Ram raised eyebrows when they announced that their half ton truck would use coil rather than leaf springs in the rear suspension. The change has been lauded by some and vilified by the folks with Calvin-peeing-on-Ram stickers on their trucks. The truth is of course somewhere in the middle. Coil springs are more complicated to design because the spring doesn’t locate the rear axle, making trailing arms and other links necessary. Coils also handle overloading poorly when compared to a more traditional leaf setup. On the flip side, coils weigh less, provide a better ride, greater articulation and help in reducing wheel hop when the bed is empty. The simple truth is that the vast majority of pickup trucks spend their time with an empty bed. The spring rate chosen is an obvious trade off to deliver the RAM’s class leading road manners but it does result in payload capacity being about 400lbs lower than the Silverado at a maximum. Thankfully Chrysler’s 5-link suspension design, adapted from the previous generations of Grand Cherokee, maintains its poise when fully loaded (unlike GM’s 1960s attempt at coils.)

The bigger benefit of using a four-corner coil suspension is that it was relatively easy for Chrysler to adapt the Grand Cherokee’s height-adjustable air suspension system to the 1/2 ton truck. The $1,695 system is available on all quad cab and crew cab models, in all trims and in every driveline and engine configuration. In my opinion, the air suspension and $230 integrated trailer brake controller are worth every penny. Yes, the suspension allows you to vary the RAM’s ride height from 6.7 inches to 10.7 inches, but the real reason I’d pay money for it is that it also load levels. Keeping the suspension at the middle of its travel results in a better ride and more effective damping whether your truck is loaded or not.

2014 RAM 1500 Eco Diesel Exterior-009

The Eco Diesel is listed as a $4,000 option over the V6, but there are a few “hidden” costs. The only model that can’t get the 3.0L wonder is the short bed, short cab Tradesman meaning you’ll have to pay $385 for the 8-foot bed to be eligible. You’ll also have to pay $500 extra for the heavy-duty version of the 8-speed automatic bringing the total up to $28,465. That means the true premium is $4,885 at the Tradesman level. Versus the 5.7L HEMI, you’ll pay $3,350 more. When you run the numbers, the diesel won’t save you much over the 3.6L V6 but the V8 is a different matter. Even at the high fuel costs in California (and considering the cost of urea) the diesel would save nearly $750 a year in fuel resulting in a possible payback in under 5 years at 15,000 miles a year.

Even without the Eco Diesel, the Ram is the first choice in the half ton market unless you needed the maximum towing or payload capacities delivered by the 2014 Silverado. It doesn’t hurt that the Ram is slightly cheaper than the Ford or Chevy when comparably equipped. Toss in the first small diesel, the only 8-speed automatic, a load leveling air suspension system and you have quite simply the best tow vehicle in the half-ton segment. Considering that the Ram Eco Diesel is only $2,720 more than a V8 F-150 and $2,560 more than a V8 Silverado, your pay back window is even shorter than compared to Ram’s own HEMI. Or for folks like my dad who are looking to replace their 15 year old RAM 2500 Cummins but are suffering from modern 3/4 ton sticker shock, the 1500 diesel makes an interesting proposition. Compared to that generation of Ram 2500, this Ram 1500 is more capable in nearly every way. Thanks to GM needing a European market diesel Caddy and Chrysler’s bankruptcy and resurrection by Fiat, we have quite simply the most exciting vehicle I have driven this year.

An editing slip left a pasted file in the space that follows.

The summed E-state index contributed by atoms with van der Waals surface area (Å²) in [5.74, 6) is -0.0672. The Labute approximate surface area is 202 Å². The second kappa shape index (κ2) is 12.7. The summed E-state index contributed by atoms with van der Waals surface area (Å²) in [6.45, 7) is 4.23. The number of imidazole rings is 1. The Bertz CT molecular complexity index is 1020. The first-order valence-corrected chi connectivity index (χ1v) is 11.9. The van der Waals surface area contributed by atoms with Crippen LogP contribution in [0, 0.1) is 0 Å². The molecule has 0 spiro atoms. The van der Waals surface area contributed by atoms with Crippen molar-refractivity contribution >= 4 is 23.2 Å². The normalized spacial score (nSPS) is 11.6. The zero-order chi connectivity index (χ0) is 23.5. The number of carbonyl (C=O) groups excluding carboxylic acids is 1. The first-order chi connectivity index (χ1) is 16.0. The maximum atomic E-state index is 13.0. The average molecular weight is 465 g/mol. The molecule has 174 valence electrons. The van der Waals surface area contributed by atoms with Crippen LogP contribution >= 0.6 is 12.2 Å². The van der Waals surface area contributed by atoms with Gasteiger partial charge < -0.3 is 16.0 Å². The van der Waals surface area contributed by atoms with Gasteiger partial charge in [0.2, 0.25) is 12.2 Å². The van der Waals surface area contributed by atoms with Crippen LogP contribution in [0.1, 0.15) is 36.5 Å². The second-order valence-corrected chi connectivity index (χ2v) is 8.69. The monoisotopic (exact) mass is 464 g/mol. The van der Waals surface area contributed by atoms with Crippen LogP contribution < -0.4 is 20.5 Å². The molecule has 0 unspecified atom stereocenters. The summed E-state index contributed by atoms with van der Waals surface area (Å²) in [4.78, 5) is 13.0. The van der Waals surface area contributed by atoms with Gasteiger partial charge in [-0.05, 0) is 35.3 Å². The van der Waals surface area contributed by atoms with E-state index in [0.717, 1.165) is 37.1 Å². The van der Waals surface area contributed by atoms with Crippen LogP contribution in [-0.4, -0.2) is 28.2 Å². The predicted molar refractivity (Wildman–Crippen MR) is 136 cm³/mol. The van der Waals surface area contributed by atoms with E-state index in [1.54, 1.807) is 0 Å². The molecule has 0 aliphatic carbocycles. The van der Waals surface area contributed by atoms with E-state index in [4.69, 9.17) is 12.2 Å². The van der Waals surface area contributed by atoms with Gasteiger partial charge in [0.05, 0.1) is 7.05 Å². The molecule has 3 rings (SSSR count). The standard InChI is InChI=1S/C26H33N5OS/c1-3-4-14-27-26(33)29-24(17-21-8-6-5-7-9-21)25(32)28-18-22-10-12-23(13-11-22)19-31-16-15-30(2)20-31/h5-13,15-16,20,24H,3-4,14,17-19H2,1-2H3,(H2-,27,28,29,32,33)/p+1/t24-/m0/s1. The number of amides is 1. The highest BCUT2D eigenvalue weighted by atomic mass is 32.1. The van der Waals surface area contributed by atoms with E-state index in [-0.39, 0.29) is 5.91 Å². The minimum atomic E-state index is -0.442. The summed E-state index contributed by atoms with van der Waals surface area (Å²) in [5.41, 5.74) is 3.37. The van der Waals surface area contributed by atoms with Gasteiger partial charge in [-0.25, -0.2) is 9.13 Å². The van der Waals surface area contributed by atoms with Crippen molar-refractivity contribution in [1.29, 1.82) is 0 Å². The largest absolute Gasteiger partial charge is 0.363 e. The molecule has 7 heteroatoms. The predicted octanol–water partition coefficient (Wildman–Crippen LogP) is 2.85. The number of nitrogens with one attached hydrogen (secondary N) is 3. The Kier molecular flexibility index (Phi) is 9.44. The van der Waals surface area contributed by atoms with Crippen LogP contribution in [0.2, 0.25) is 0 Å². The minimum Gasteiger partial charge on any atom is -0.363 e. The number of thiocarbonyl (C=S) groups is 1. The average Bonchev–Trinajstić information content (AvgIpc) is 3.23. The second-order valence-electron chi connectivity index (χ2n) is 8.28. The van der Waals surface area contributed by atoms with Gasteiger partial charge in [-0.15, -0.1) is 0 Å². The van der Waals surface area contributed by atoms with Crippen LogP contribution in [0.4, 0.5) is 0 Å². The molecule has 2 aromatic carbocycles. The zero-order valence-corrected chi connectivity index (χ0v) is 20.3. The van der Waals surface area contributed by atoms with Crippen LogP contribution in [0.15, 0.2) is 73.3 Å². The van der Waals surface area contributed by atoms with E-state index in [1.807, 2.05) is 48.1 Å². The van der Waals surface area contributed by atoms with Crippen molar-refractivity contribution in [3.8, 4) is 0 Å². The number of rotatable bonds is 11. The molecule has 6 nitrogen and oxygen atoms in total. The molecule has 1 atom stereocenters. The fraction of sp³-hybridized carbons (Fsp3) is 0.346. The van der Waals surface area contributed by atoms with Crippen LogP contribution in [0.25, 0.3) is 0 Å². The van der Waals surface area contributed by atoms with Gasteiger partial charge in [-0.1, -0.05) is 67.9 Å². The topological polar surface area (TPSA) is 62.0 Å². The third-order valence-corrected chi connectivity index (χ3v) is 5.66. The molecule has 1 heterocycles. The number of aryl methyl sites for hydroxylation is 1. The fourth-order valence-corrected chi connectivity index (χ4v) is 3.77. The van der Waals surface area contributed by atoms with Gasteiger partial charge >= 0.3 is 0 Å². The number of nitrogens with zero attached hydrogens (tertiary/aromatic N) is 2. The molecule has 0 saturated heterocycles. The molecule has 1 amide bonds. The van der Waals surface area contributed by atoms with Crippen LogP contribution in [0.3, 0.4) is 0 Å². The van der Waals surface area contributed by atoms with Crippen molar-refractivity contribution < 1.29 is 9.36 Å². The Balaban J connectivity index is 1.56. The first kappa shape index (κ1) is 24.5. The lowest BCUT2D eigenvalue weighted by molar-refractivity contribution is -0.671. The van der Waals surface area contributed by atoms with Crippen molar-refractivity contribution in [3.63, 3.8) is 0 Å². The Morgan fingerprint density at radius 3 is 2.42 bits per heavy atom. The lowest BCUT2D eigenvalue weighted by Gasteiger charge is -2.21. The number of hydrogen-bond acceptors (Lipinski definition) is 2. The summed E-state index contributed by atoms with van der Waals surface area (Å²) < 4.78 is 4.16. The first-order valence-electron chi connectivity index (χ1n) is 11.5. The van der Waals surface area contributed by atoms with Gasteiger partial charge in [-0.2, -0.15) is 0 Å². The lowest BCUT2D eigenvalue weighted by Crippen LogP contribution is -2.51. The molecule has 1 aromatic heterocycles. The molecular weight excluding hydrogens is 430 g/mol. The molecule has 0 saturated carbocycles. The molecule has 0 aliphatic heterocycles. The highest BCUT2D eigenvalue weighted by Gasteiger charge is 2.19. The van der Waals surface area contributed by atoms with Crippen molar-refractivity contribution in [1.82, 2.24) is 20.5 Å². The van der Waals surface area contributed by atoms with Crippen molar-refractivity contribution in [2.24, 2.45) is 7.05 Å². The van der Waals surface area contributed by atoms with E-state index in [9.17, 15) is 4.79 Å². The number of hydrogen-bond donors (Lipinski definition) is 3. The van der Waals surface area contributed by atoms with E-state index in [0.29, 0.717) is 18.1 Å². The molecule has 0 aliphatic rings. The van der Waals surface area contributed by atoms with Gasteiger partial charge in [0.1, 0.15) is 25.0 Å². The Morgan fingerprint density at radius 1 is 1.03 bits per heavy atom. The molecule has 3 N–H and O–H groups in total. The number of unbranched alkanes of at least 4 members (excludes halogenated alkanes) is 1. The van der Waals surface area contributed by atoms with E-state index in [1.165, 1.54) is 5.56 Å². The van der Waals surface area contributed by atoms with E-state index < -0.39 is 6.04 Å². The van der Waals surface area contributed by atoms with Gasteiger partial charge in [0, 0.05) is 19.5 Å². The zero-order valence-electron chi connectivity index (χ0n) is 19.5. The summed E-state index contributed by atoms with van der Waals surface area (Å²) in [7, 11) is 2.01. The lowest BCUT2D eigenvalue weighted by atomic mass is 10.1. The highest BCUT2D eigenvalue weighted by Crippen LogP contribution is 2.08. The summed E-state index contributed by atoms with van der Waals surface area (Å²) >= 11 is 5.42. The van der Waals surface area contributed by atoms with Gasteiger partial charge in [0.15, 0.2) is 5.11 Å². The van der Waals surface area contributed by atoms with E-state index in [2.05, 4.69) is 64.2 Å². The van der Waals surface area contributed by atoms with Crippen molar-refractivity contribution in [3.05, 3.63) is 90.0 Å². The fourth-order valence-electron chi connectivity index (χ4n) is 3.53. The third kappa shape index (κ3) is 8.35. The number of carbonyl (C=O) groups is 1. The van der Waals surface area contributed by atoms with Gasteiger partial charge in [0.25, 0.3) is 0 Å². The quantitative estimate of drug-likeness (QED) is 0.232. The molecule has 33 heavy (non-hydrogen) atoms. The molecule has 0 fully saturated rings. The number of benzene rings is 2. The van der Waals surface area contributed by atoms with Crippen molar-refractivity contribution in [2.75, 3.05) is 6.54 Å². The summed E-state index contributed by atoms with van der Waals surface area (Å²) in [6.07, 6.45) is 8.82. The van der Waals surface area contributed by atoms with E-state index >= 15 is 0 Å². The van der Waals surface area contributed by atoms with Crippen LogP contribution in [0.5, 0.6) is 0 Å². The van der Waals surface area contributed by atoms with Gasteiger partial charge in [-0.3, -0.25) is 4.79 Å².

Chrysler provided the vehicle, insurance and one tank of diesel for this review

Specifications as tested

0-30: 2.38 Seconds

0-60: 7.75 Seconds

1/4 Mile: 16.03 Seconds @ 84 MPH

Cabin noise at 50 MPH: 67 dB

Average Observed Fuel Economy: 24.2 MPG over 765 miles

 

2014 RAM 1500 Eco Diesel 3.0L V6 Turbo Diesel Engine 2014 RAM 1500 Eco Diesel 3.0L V6 Turbo Diesel Engine-001 2014 RAM 1500 Eco Diesel 3.0L V6 Turbo Diesel Engine-002 2014 RAM 1500 Eco Diesel Exterior 2014 RAM 1500 Eco Diesel Exterior-001 2014 RAM 1500 Eco Diesel Exterior-002 2014 RAM 1500 Eco Diesel Exterior-003 2014 RAM 1500 Eco Diesel Exterior-004 2014 RAM 1500 Eco Diesel Exterior-005 2014 RAM 1500 Eco Diesel Exterior-006 2014 RAM 1500 Eco Diesel Exterior-007 2014 RAM 1500 Eco Diesel Exterior-008 2014 RAM 1500 Eco Diesel Exterior-009 2014 RAM 1500 Eco Diesel Exterior-010 2014 RAM 1500 Eco Diesel Exterior-011 2014 RAM 1500 Eco Diesel Exterior-012 2014 RAM 1500 Eco Diesel Laramie Interior 2014 RAM 1500 Eco Diesel Laramie Interior-001 2014 RAM 1500 Eco Diesel Laramie Interior-002 2014 RAM 1500 Eco Diesel Laramie Interior-003 2014 RAM 1500 Eco Diesel Laramie Interior-004 2014 RAM 1500 Eco Diesel Laramie Interior-005 2014 RAM 1500 Eco Diesel Laramie Interior-006 2014 RAM 1500 Eco Diesel Laramie Interior-007 2014 RAM 1500 Eco Diesel Laramie Interior-008 2014 RAM 1500 Eco Diesel Laramie Interior-009 2014 RAM 1500 Eco Diesel Laramie Interior-010 2014 RAM 1500 Eco Diesel Laramie Interior-011 2014 RAM 1500 Eco Diesel Laramie Interior-012 2014 RAM 1500 Eco Diesel LCD Instrument Cluster ]]>
http://www.thetruthaboutcars.com/2013/12/review-2014-ram-1500-eco-diesel-with-video/feed/ 103
NAIAS 2013: LEAKED – Jeep Grand Cherokee Gets First Diesel Since Dr. Z Era http://www.thetruthaboutcars.com/2013/01/naias-2013-leaked-jeep-grand-cherokee-gets-first-diesel-since-dr-z-era/ http://www.thetruthaboutcars.com/2013/01/naias-2013-leaked-jeep-grand-cherokee-gets-first-diesel-since-dr-z-era/#comments Mon, 14 Jan 2013 14:09:18 +0000 http://www.thetruthaboutcars.com/?p=473640

The big news to come out of Jeep today: DIESEL. And we aren’t talking about some HD truck diesel from a Ram pick-up. No, a proper fuel-sipping one, in the form of a 3.0L V6, will be available on the Grand Cherokee starting in the 2014 model year.

Whoa, I think I just experienced the weirdest deja vu…

Oh, right…remember when the Germans kinda sorta owned Jeep and they used one of their executives as a pitchman? He was old, had a moustache that would be a great supporting actor on Magnum P.I., and he tried to hock Jeeps to children?

Click here to view the embedded video.

Anyway, back to the new Grand Cherokee.

After receiving a bit of a refresh, some higher-end models will be offered with the new-fangled 8-speed automatic from ZF – the same transmission that allows the Ram 1500 to get better fuel economy than a Caravan. Will it be mated with the new diesel? We’re not sure. Maybe Sergio will tell us during the official reveal later in the week.

]]>
http://www.thetruthaboutcars.com/2013/01/naias-2013-leaked-jeep-grand-cherokee-gets-first-diesel-since-dr-z-era/feed/ 42